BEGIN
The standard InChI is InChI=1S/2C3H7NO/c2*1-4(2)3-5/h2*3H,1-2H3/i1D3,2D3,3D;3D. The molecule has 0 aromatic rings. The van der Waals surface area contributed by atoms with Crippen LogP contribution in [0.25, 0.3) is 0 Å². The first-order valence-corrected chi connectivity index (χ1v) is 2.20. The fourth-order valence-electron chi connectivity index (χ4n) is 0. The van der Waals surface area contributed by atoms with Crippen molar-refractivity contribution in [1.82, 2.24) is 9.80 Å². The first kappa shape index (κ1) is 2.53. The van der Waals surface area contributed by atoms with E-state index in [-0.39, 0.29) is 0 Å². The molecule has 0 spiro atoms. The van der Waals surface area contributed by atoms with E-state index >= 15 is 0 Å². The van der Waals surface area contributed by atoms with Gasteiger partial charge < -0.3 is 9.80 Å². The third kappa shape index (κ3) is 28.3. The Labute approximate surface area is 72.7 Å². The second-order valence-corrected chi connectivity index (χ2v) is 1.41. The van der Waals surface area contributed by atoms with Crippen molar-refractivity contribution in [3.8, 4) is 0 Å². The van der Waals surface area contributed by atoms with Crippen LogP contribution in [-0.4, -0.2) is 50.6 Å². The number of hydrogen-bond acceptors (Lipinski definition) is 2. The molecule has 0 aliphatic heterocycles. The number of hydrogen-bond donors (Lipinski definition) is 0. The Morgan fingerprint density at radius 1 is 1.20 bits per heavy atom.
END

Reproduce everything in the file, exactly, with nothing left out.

The standard InChI is InChI=1S/2C3H7NO/c2*1-4(2)3-5/h2*3H,1-2H3/i1D3,2D3,3D;3D. The molecule has 0 aromatic rings. The van der Waals surface area contributed by atoms with Crippen LogP contribution in [0.25, 0.3) is 0 Å². The first-order valence-corrected chi connectivity index (χ1v) is 2.20. The fourth-order valence-electron chi connectivity index (χ4n) is 0. The van der Waals surface area contributed by atoms with Crippen molar-refractivity contribution in [1.82, 2.24) is 9.80 Å². The first kappa shape index (κ1) is 2.53. The van der Waals surface area contributed by atoms with E-state index in [-0.39, 0.29) is 0 Å². The molecule has 0 spiro atoms. The van der Waals surface area contributed by atoms with E-state index >= 15 is 0 Å². The van der Waals surface area contributed by atoms with Gasteiger partial charge < -0.3 is 9.80 Å². The third kappa shape index (κ3) is 28.3. The Labute approximate surface area is 72.7 Å². The second-order valence-corrected chi connectivity index (χ2v) is 1.41. The van der Waals surface area contributed by atoms with Crippen molar-refractivity contribution in [3.8, 4) is 0 Å². The van der Waals surface area contributed by atoms with Crippen LogP contribution in [-0.4, -0.2) is 50.6 Å². The number of hydrogen-bond acceptors (Lipinski definition) is 2. The molecule has 0 aliphatic heterocycles. The number of hydrogen-bond donors (Lipinski definition) is 0. The Morgan fingerprint density at radius 1 is 1.20 bits per heavy atom.